Joe Ehrmann: a nice big bear you'd like to hug


June 29, 1993|By MICHAEL OLESKER

It was love at first sight: The first time I met Joe Ehrmann, I fell instantly in love with him.

The time was the raucous, howling afterglow of the Baltimore Colts' 1975 playoff win over the Miami Dolphins, when Toni Linhart lifted that overtime field goal through a wintry evening fog at Memorial Stadium.

Ehrmann, the rugged defensive tackle, stood in the Colts' locker room afterward, eyes glowing, hands sweeping toward thousands of fans lingering at the ballpark and refusing to go home.

"Those people out there," he said, shaking his woolly head in a kind of awe. "I'd like to hug every one of 'em, I really would."

I fell in love with Ehrmann in that instant because, in a way many professional athletes do not, he seemed to understand the relationship between this town and the football team it adored. He understood the heartbeat of sports.

Only, it's turned out since then, he has a heart that goes far beyond any playing field.

Some of this, you already know from old newspaper accounts: How Ehrmann's kid brother, Billy, was stricken with cancer and how Joe devoted his life to Billy's final months, how the experience transformed Joe and turned him to religion, and how he opened his East Baltimore ministry eight years ago.

You should see this place, called The Door. It's a converted church on North Chester Street, filled with scores of kids on a summer morning, doing remarkable summertime things: learning to read, figuring math on computers, listening to Bible stories, studying black history.

And here's Ehrmann, in shorts and sandals, hair going white, giving a little tour with one request: "Don't make the story about me, OK?"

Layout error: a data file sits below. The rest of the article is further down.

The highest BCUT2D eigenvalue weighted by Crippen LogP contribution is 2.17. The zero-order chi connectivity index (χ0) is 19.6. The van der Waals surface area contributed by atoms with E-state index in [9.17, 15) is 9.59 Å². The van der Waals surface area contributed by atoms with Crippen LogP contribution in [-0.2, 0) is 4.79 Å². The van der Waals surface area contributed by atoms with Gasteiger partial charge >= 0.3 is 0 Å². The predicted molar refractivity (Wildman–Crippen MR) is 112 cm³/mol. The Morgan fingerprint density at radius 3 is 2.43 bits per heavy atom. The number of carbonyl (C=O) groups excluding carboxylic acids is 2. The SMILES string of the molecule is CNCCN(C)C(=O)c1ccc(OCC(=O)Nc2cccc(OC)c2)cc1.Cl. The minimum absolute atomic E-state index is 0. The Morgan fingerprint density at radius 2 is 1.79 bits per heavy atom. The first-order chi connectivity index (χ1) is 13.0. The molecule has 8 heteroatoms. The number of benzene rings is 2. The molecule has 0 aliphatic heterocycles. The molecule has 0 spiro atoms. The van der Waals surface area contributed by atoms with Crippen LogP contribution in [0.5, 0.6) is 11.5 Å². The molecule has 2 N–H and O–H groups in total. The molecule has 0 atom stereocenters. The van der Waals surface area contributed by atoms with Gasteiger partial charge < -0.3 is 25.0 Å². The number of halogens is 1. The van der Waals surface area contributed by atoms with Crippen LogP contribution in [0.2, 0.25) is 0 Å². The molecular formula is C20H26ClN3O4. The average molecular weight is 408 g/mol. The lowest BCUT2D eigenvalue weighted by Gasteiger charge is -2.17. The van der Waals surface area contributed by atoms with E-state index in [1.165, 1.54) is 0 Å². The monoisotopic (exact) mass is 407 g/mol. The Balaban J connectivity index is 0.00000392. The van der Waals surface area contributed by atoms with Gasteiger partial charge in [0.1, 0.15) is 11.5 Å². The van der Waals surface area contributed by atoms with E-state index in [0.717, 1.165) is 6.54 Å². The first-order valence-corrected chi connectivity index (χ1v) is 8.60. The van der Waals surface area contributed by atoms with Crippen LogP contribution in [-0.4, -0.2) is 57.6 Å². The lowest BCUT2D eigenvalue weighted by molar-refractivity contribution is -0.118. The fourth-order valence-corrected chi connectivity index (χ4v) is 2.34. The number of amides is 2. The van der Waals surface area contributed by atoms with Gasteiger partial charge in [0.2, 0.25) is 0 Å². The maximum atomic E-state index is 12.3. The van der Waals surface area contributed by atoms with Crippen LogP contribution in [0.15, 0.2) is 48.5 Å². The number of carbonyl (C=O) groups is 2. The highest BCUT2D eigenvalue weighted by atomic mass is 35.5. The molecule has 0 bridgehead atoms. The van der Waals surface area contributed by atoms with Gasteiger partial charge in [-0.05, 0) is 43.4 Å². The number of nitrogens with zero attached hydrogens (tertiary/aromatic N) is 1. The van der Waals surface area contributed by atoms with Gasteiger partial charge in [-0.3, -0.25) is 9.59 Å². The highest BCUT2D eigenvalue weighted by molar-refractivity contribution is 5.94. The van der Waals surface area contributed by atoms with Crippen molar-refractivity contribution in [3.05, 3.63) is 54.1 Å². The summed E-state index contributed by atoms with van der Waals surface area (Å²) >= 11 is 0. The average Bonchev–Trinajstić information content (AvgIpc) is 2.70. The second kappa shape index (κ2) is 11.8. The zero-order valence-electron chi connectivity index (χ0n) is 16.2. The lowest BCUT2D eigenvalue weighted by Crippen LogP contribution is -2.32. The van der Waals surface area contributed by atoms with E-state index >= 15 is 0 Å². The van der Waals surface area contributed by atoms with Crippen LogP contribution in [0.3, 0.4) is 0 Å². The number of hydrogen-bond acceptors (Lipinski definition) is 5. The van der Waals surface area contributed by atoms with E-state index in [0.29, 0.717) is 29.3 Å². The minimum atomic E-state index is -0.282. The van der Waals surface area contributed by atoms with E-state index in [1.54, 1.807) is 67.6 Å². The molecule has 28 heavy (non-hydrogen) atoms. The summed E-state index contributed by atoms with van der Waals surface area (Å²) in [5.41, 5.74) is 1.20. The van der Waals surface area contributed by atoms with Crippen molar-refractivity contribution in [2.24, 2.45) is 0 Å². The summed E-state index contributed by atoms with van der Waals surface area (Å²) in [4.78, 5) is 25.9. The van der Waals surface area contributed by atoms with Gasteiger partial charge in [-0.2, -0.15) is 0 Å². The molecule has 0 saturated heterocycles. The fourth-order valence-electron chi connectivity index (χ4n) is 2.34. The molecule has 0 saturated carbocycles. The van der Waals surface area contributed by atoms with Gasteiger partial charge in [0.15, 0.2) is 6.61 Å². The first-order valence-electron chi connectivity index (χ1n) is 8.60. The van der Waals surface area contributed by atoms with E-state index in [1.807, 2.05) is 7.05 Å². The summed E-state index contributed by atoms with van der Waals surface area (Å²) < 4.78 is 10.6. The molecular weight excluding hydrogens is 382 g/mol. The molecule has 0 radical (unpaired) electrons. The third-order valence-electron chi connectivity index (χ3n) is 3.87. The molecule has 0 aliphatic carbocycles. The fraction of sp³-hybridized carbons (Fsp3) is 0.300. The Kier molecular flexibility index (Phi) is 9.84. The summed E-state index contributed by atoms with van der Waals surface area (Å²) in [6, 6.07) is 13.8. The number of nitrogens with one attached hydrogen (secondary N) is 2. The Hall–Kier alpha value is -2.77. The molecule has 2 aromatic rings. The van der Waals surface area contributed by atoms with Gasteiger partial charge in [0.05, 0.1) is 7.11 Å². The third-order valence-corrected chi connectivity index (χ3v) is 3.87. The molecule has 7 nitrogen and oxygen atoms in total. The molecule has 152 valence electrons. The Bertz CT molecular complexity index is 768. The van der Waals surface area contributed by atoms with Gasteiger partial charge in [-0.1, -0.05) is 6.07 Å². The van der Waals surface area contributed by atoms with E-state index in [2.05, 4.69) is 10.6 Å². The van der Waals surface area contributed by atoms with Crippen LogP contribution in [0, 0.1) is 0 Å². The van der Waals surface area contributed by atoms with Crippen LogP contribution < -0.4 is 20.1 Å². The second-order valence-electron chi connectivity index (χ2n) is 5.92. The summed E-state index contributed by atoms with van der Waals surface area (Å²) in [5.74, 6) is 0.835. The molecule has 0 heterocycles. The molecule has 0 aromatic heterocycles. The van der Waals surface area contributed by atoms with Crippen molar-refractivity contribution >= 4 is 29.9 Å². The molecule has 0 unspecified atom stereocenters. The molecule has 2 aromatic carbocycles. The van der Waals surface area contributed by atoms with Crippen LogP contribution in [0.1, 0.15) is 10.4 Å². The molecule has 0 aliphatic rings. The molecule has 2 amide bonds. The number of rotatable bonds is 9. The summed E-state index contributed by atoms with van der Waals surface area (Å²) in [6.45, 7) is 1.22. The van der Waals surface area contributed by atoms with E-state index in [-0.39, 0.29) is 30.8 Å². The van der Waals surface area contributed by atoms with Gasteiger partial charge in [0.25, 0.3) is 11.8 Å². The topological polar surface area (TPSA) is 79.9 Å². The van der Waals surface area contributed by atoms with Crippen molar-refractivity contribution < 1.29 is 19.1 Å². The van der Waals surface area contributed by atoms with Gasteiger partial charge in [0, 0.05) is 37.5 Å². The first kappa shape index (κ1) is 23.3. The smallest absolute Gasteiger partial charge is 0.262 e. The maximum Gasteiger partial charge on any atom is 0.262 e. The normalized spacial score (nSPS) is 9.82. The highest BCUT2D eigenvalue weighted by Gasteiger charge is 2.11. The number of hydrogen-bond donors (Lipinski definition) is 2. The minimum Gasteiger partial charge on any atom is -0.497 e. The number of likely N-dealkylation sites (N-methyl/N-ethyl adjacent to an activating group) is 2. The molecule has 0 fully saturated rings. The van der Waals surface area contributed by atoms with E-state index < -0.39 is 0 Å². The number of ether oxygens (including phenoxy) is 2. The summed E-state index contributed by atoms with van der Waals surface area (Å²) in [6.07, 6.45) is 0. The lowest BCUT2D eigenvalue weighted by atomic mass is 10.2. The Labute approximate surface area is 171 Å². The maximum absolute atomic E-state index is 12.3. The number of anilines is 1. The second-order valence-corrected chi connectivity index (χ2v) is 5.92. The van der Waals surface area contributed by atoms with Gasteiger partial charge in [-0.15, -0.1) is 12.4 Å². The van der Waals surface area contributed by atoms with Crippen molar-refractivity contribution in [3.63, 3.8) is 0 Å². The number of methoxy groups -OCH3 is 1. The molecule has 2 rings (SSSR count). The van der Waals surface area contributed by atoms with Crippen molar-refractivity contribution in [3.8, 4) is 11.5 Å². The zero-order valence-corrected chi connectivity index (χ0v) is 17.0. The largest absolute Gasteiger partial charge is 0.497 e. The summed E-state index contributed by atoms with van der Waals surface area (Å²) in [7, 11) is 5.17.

Well, it is about him and it isn't. It's about Joe Ehrmann, because none of this would have happened without him: not the kids coming here to get their lives in order, and not the money that sustains this place, from people who know Ehrmann's reputation and believe in him.

But it's also about the things happening to a lot of young people in this community, which have to be overcome if the city is to survive.

Talk to a fellow named Bob Kirk, who heads The Door's literacy program. He shows you a computer printout of dozens of kids, barely into middle school, who are already five, six years behind standard reading levels.

"They're behind," says Kirk, "not because they're dumb. Their intelligence is fine. But they're not being taught. They come to school with so many needs, and the classes are overcrowded and the teachers don't have time for them, and they get passed on because nobody knows what else to do."

A bunch of them are sitting in a circle now, where they're getting one-on-one attention with their reading. One room away, kids are sitting at computer terminals. A 10-year old named Michele is doing long division.

"This is the first thing I go to," she says, pointing to her keyboard. She attends William Paca Elementary, but she's never seen a computer there. She's one of about 125 kids who come to The Door every day and try to catch up on the things they've missed along the way.

Plenty of this is helped by institutions -- Baltimore Reads, VISTA, the Governor's Commission on Drugs and Alcohol all contribute -- but it's also fed by a sense of mission: If these kids slip through the cracks, the city will have lost part of a generation.

"This is not just a do-gooder, touchy-feely thing," says Ehrmann, noting that The Door is evaluated by the University of Maryland "so we can see where we're hitting the mark and where we're not."

For Ehrmann, raised in a single-parent family in a tough part of Buffalo, N.Y., it's the most fulfilling part of his life.

"For a long time," he says, "you buy into the familiar message: Get money, get things. You spend your whole life trying to get things, and then you get them, and you find you're still sick at heart."

"All this suffering, where's the justice? These kids," he says, sweeping a big hand around the room, "they've got intelligence and energy, and they don't get a chance to develop. You just want to hug 'em."

For an instant, you remember that night in the Colts' locker room, and Joe Ehrmann wanting to hug everybody back then. It's the same guy, and the same emotional instincts. But he's working a bigger playing field now.

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